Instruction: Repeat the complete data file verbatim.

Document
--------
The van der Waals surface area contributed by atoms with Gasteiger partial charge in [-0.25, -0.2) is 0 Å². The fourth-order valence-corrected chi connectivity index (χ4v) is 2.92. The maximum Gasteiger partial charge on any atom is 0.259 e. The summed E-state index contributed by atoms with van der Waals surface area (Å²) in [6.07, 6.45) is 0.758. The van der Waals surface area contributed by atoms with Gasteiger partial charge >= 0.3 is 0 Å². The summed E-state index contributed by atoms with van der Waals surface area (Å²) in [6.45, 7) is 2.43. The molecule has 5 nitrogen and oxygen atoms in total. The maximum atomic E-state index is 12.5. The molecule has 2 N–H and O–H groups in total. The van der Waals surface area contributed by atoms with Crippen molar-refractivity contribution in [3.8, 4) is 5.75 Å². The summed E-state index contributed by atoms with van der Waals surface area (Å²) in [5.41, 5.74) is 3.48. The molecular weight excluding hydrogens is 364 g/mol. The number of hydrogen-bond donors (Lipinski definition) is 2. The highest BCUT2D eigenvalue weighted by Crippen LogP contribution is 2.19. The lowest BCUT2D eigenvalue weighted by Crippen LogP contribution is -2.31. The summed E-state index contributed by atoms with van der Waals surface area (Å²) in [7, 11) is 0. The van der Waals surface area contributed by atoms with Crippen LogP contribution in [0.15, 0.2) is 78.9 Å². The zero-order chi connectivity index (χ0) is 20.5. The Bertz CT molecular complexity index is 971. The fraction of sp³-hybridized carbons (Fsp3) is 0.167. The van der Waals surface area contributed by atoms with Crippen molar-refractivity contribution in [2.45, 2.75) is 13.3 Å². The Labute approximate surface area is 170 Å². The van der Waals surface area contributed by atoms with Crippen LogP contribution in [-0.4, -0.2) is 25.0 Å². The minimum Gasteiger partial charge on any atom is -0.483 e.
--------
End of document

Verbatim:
The van der Waals surface area contributed by atoms with Gasteiger partial charge in [-0.25, -0.2) is 0 Å². The fourth-order valence-corrected chi connectivity index (χ4v) is 2.92. The maximum Gasteiger partial charge on any atom is 0.259 e. The summed E-state index contributed by atoms with van der Waals surface area (Å²) in [6.07, 6.45) is 0.758. The van der Waals surface area contributed by atoms with Gasteiger partial charge >= 0.3 is 0 Å². The summed E-state index contributed by atoms with van der Waals surface area (Å²) in [6.45, 7) is 2.43. The molecule has 5 nitrogen and oxygen atoms in total. The maximum atomic E-state index is 12.5. The molecule has 2 N–H and O–H groups in total. The van der Waals surface area contributed by atoms with Crippen molar-refractivity contribution in [3.8, 4) is 5.75 Å². The summed E-state index contributed by atoms with van der Waals surface area (Å²) in [5.41, 5.74) is 3.48. The molecular weight excluding hydrogens is 364 g/mol. The number of hydrogen-bond donors (Lipinski definition) is 2. The highest BCUT2D eigenvalue weighted by Crippen LogP contribution is 2.19. The lowest BCUT2D eigenvalue weighted by Crippen LogP contribution is -2.31. The summed E-state index contributed by atoms with van der Waals surface area (Å²) in [7, 11) is 0. The van der Waals surface area contributed by atoms with Crippen LogP contribution in [0.15, 0.2) is 78.9 Å². The zero-order chi connectivity index (χ0) is 20.5. The Bertz CT molecular complexity index is 971. The fraction of sp³-hybridized carbons (Fsp3) is 0.167. The van der Waals surface area contributed by atoms with Crippen molar-refractivity contribution in [2.45, 2.75) is 13.3 Å². The Labute approximate surface area is 170 Å². The van der Waals surface area contributed by atoms with Crippen LogP contribution in [-0.4, -0.2) is 25.0 Å². The minimum Gasteiger partial charge on any atom is -0.483 e.